Contenido principal del artículo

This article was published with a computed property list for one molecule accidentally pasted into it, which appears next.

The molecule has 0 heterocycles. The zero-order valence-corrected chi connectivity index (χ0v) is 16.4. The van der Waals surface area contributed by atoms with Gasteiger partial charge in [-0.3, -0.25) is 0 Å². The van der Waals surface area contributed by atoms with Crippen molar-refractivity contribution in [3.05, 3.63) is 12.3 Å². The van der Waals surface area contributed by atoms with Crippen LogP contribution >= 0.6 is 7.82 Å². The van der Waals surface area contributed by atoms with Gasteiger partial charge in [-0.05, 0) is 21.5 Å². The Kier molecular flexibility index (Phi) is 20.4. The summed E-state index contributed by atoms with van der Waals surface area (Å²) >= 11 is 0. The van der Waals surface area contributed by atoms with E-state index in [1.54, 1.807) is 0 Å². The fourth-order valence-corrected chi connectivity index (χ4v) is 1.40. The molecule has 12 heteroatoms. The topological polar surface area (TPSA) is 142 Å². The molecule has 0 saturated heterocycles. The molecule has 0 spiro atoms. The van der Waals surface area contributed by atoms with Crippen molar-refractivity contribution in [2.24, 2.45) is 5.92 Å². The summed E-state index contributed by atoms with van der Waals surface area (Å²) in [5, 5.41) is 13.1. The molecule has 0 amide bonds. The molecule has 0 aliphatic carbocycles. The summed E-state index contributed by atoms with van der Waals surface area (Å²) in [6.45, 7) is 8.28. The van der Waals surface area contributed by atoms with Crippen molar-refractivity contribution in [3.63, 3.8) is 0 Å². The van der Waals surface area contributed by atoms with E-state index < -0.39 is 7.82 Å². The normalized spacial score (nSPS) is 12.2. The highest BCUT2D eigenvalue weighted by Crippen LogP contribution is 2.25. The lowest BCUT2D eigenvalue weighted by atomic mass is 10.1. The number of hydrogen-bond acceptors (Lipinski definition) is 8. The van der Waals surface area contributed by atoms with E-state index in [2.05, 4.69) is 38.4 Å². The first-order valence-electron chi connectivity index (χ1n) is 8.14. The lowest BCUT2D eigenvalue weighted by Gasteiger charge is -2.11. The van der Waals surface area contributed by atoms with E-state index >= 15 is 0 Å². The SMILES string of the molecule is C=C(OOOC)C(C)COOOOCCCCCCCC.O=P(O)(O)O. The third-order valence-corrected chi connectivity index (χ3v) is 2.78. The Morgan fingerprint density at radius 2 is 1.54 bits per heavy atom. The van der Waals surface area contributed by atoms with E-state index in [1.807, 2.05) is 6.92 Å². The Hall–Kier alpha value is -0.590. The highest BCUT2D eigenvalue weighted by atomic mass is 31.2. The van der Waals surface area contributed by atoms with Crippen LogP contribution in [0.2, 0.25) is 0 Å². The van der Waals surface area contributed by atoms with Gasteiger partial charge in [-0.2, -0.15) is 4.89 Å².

Between 7 and 36% of women around the world report having been victimized through a violent act (UN, 2006). Street harassment is an implicit type of violence that deprives women’s freedom of movement. There are no statistics of this type of violence in the Dominican Republic, but generally, cultural practice encourages both men and women to accept it. This study seeks to relate the perception of street harassment, self-objectification in women and their reactions to harassment. We used a non-probabilistic convenience sampling of 46 Dominican women working in a private university in Santo Domingo. Results indicate that the acceptance of sexual harassment has a low positive correlation with objectification, and a high positive correlation with the acceptance of myth of domestic violence. A lower acceptance of street harassment is related to higher levels of education and social status. A greater effort to prevent street harassment is associated with lower self-objectification of women.